Senators: Comprehensive immigration reform coming soon
Immigration reform is near, according to a bipartisan group of senators who say they now agree on basic principles — though it's still unclear what those principles are.
A news conference slated for Monday will reportedly address a broad range of immigration issues, including border security and a path to citizenship for 11 million illegal immigrants living in the United States.
On ABC’s This Week, Democratic Senator Robert Menendez said, “I am cautiously optimistic. I see the right spirit. I see things that were once off the table for agreement and discussion being on the table.”
Republican Senator John McCain, also on ABC’s This Week, said the legislation's ideas reflect a bill, which he supported, that failed to pass in 2007.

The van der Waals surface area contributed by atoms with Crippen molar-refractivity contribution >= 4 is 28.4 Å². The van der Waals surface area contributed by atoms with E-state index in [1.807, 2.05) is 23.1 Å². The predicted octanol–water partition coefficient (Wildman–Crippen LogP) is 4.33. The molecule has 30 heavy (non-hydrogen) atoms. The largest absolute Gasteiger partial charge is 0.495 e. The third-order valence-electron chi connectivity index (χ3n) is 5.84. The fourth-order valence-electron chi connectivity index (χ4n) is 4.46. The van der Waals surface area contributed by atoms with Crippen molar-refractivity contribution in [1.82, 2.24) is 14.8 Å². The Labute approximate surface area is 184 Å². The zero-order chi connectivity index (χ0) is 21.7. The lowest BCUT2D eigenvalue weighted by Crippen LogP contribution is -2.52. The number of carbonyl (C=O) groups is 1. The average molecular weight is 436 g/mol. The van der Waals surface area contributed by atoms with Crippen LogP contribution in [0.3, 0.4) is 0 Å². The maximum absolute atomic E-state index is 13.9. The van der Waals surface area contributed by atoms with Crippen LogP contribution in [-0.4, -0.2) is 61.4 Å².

“It is not that much different from what we tried to do in 2007," he said. "What has changed is, honestly, that there is a new appreciation on both sides of the aisle — including, maybe more importantly, on the Republican side of the aisle — that we have to enact a comprehensive immigration reform bill."
McCain admitted movement on the Republican side was spurred by the reelection of President Obama.
"Look at the last election. We are losing dramatically the Hispanic vote, which we think should be ours, for a variety of reasons, and we've got to understand that," he said.
McCain and Menendez are part of a group of eight lawmakers expected to champion the forthcoming legislation. Democrats Charles Schumer, Dick Durbin and Michael Bennet, and Republicans Lindsey Graham, Marco Rubio and Jeff Flake will endorse the bill, the Associated Press reported.
Senators Rubio, McCain, Schumer, Durbin and Menendez will unveil their plan at 2:30 p.m. on Monday.
President Obama has on a number of occasions said he supports comprehensive immigration reform. He's expected to speak in Nevada on Tuesday.
This article originally appeared on GlobalPost.